The Beginning of the End for Bioresorbable Coronary Scaffolds?

Summary and Comment |
May 10, 2017

The Beginning of the End for Bioresorbable Coronary Scaffolds?

  1. Pascal Meier, MD

A worrying increase is seen in thrombosis risk with bioresorbable coronary scaffolds compared to standard metallic stents in a large randomized controlled trial.

  1. Pascal Meier, MD

Coronary angioplasty was performed for years by simple balloon angioplasty, which brought problems of recoil and high restenosis rates. The invention of stents dramatically reduced the restenosis risk but at the price of stent thrombosis. Therefore, the concept of bioresorbable vascular scaffolds was intriguing, and the first one (ABSORB) was widely used, despite scarce data. Now, researchers have reported results from one of the largest randomized, controlled trials evaluating bioresorbable scaffolds.

The industry-funded trial randomized 1845 patients to percutaneous coronary intervention with an everolimus-eluting bioresorbable scaffold or an everolimus-eluting metallic stent (stable coronary artery disease, 40% of patients; ST-segment elevation myocardial infarction, 25%; non–ST-segment elevation acute coronary syndrome, 35%).

At 2 years, no significant group differences were seen on the primary endpoint (a composite of cardiac death, target-vessel myocardial infarction, or target-vessel revascularization; scaffold group, 11.7%; stent group, 10.7%) or on most secondary endpoints. However, the scaffold group experienced an about 3.5-fold higher rate of definite or probable device thrombosis (3.5% vs. 0.9%). The safety monitoring board recommended early data reporting because of safety concerns.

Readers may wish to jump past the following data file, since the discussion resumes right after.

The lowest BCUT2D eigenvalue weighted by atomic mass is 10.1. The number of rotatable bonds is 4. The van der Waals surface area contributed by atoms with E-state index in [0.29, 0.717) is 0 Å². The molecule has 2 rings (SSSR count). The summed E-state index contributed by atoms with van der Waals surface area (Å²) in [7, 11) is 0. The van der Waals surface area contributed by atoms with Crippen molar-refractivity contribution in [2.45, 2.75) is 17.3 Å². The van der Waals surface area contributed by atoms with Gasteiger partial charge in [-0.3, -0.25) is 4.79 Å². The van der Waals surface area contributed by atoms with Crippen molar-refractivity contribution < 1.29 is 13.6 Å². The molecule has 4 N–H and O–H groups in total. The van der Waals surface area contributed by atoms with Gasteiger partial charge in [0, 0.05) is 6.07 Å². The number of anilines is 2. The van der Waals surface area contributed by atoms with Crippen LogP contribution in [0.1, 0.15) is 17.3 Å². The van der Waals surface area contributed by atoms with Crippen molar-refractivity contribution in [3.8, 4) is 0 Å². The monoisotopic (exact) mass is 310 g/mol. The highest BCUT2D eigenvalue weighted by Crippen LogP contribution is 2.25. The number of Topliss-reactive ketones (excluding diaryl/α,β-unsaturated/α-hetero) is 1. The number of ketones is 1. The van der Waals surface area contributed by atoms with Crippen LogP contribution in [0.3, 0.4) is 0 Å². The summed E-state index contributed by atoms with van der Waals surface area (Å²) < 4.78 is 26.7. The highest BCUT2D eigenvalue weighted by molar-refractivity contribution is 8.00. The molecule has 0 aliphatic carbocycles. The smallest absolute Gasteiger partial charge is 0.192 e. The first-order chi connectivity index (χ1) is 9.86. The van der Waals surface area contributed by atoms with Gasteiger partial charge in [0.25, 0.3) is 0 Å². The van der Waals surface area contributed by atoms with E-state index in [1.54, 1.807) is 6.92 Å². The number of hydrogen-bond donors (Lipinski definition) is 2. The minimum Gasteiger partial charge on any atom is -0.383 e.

Comment

Although disappointing for most cardiologists and patients, these results fall in line with previous data indicating higher thrombosis rates with scaffolds (NEJM JW Cardiol Jan 2017 and Lancet 2016; 388:2479). The present study, showing a clearly significant elevation in thrombosis rates, will definitely change clinical practice. Scaffolds have further disadvantages such as longer procedure times involving additional radiation and costs; there is currently no rationale for using scaffolds. The manufacturer has decided to restrict use of the scaffold in Europe to clinical studies exclusively, starting May 31, 2017. The concept itself remains interesting and should not be abandoned. Future-generation scaffolds with thinner struts might improve outcomes.

Editor Disclosures at Time of Publication

  • Disclosures for Pascal Meier, MD at time of publication Editorial boards Open Heart Leadership positions in professional societies European Society of Cardiology (Communication Committee), European Association of Percutaneous Cardiovascular Interventions (Chair, Web & Communication Committee)

Citation(s):

Reader Comments (1)

mehrdad bohloli Physician, Cardiology

Every new comings at first has a lot of hurly but after scrutinize and passing of time you see that the first concept was wrong and I wonder so these materials havn,t gone extensive trials before going to market.

Your Comment

(will not be published)

Filtered HTML

  • Allowed HTML tags: <a> <em> <strong> <cite> <blockquote> <code> <ul> <ol> <li> <dl> <dt> <dd>
  • Web page addresses and e-mail addresses turn into links automatically.
  • Lines and paragraphs break automatically.

Plain text

  • No HTML tags allowed.
  • Web page addresses and e-mail addresses turn into links automatically.
  • Lines and paragraphs break automatically.
Do you have any conflict of interest to disclose?
CAPTCHA
This question is for testing whether you are a human visitor and to prevent automated spam submissions.

Vertical Tabs

* Required

Reader comments are intended to encourage lively discussion of clinical topics with your peers in the medical community. We ask that you keep your remarks to a reasonable length, and we reserve the right to withhold publication of remarks that do not meet this standard.

PRIVACY: We will not use your email address, submitted for a comment, for any other purpose nor sell, rent, or share your e-mail address with any third parties. Please see our Privacy Policy.